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Greenpeace welcomes the opportunity to comment on the consultation document: “Restoring trust in audit and corporate governance: proposals on reforms”. For too long, audits have been plagued by conflicts of interest and poor standards, which lead to lost jobs, wasted taxpayer money, and companies failing to tackle the climate crisis. We welcome Business Secretary Kwasi Kwarteng’s decision to prioritise audit reform, and urge him to deliver bold and radical change.
Greenpeace is a movement of people working towards a vision of a greener, healthier and a more peaceful planet, which can sustain life for generations to come. Working across Europe, the Americas, Africa, Asia and the Pacific, we investigate, document and expose the causes of environmental destruction, and we promote solutions, informed by science and research, for a green and peaceful future.
The UK has now set a commitment to achieve net-zero greenhouse gas emissions by 2050 with interim targets that mean businesses must now change their behaviour. Many other countries are following suit. If companies do not change their business models in line with these trends, they will misallocate shareholder capital, make the climate situation worse and/or will not be profitable. As noted by Sarasin & Partners, “Shareholders and creditors (and indeed staff, suppliers, and the public) need to have visibility of the risks of asset write-downs and rising liabilities”. As a consequence, we believe climate change is a key factor to be considered in financial statements. However, the overwhelming majority of companies are failing to meaningfully disclose climate-related risks, impacts and financial implications.
A Client Earth analysis of companies on the FTSE 250, studied each company’s most recent annual report, and developed a quantitative assessment of how company disclosures match up against existing disclosure requirements. It found that more than 90% of financial accounts and associated audit reports make no reference to climate change-related risks and impacts. This is despite the fact that the International Accounting Standards Board – effectively the global accounting standard setter and regulators such as the UK’s Financial Reporting Council (FRC) – are reminding directors and auditors that they must ensure material climate factors are properly reflected in financial statements. Accordingly, there is a need to ensure that mandatory disclosure of this information is now made in audited financial statements.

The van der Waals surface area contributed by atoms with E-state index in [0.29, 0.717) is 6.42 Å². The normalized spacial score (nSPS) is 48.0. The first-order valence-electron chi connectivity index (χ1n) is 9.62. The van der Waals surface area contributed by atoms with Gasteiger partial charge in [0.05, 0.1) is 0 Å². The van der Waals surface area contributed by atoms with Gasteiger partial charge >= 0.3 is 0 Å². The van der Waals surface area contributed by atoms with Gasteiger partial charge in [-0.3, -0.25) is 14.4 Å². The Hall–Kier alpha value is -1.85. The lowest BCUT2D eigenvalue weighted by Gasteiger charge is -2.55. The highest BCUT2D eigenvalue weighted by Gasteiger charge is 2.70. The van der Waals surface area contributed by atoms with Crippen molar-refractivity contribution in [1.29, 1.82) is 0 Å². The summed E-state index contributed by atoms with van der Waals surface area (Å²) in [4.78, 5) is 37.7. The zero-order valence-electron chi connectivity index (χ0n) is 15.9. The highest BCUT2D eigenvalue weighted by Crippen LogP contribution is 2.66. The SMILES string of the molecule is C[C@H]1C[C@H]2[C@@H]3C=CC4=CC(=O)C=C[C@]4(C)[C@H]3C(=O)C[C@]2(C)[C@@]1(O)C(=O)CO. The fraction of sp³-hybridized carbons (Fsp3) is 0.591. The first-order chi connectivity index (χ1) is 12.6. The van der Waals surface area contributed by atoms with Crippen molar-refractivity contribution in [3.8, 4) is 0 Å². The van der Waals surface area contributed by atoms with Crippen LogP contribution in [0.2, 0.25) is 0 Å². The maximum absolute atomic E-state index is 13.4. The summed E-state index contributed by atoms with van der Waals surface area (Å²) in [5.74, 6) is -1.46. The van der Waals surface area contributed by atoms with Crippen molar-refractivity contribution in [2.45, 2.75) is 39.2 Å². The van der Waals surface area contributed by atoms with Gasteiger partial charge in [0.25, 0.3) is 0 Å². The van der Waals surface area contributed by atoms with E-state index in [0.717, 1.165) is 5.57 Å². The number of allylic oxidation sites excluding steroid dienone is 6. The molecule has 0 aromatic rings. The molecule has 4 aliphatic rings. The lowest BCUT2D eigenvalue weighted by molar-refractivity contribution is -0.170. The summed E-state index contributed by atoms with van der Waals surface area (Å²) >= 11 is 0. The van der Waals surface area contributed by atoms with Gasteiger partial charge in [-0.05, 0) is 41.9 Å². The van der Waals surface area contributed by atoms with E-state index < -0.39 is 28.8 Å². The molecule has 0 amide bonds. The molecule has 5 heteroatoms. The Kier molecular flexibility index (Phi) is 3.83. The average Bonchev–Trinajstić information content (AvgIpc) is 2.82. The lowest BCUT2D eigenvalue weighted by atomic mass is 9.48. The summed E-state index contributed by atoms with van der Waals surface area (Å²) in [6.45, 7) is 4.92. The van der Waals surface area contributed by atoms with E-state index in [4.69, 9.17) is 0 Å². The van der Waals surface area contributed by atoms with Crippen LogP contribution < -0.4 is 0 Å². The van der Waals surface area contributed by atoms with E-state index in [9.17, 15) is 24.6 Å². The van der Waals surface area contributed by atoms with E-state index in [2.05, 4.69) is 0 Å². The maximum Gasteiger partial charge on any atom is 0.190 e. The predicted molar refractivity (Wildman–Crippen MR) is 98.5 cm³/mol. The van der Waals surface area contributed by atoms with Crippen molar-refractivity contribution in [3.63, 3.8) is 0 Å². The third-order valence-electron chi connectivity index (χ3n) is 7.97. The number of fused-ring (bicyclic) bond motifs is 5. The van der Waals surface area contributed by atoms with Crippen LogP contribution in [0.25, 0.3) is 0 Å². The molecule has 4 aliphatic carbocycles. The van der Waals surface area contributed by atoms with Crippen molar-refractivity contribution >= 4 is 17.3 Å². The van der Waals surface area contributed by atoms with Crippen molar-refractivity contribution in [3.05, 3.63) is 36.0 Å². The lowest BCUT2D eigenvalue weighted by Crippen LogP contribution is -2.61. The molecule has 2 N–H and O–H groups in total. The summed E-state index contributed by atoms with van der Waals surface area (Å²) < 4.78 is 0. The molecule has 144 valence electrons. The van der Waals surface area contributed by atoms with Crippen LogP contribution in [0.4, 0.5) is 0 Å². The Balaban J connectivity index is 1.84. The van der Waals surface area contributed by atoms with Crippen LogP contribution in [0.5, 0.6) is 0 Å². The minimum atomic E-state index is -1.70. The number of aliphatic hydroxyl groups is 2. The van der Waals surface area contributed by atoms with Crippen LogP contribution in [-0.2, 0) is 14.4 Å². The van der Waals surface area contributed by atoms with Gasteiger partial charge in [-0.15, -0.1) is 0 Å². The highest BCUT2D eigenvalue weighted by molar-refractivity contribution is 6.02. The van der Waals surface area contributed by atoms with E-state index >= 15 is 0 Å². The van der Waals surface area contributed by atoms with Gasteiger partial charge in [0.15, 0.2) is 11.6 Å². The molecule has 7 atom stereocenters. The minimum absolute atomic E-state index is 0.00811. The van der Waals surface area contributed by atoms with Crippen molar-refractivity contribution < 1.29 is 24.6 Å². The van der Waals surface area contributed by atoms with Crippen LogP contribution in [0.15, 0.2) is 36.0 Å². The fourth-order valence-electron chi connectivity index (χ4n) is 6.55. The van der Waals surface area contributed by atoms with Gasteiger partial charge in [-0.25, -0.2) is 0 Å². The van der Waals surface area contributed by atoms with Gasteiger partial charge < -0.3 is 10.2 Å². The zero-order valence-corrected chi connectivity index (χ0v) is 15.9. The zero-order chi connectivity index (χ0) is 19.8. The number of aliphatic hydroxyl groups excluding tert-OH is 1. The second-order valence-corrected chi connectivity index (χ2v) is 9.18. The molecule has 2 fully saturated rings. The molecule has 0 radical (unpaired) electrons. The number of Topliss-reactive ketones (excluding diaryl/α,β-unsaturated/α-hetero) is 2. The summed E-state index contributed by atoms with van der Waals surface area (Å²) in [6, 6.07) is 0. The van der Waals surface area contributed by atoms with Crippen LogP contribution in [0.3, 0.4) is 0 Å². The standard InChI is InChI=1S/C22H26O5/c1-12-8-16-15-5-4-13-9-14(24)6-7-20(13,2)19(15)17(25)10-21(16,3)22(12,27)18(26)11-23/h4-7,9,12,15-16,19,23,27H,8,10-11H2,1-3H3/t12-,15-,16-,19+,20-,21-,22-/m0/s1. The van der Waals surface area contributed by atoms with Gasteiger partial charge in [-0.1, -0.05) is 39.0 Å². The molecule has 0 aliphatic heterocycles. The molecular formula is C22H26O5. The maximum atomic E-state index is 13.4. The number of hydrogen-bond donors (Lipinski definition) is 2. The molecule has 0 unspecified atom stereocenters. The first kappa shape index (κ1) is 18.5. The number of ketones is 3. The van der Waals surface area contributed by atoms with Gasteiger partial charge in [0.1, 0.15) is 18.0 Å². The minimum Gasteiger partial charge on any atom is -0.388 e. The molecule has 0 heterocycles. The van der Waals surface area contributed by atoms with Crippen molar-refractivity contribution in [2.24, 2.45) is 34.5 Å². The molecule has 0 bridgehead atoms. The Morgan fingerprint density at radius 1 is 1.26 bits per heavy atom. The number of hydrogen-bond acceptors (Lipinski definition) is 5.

As a specific example, Royal Dutch Shell has committed to achieving net-zero carbon emissions by 2050 but the company claims that it does not need to include its net-zero targets in its operating plans and pricing assumptions because of uncertainty as to how society will reach net-zero. This raises questions over the credibility and feasibility of Shell’s net-zero ambitions, and also leaves investors in the dark about the impact of such a transition on the value of the company and its assets.
The Government should create specific duties for companies, and their directors and auditors, to ensure climate risk is reflected in financial statements. This should include a duty on company directors to:
- State in the notes to the financial statements whether and how they have adopted assumptions/estimates in their accounts which are compatible with a corporate strategy aligned with the goal of limiting global temperature increases to 1.5 degrees above pre-industrial levels as set out in the Paris Agreement on Climate Change (the “1.5° Goal”).
- If they have not, provide supplementary disclosures in the notes to the financial statements about how the accounts would be impacted if they had used such assumptions/estimates.
Auditors should likewise be required to undertake audits that test accounts against assumptions/estimates aligned with 1.5° Goal and flag to shareholders any concerns about the assumptions and estimates used by the company.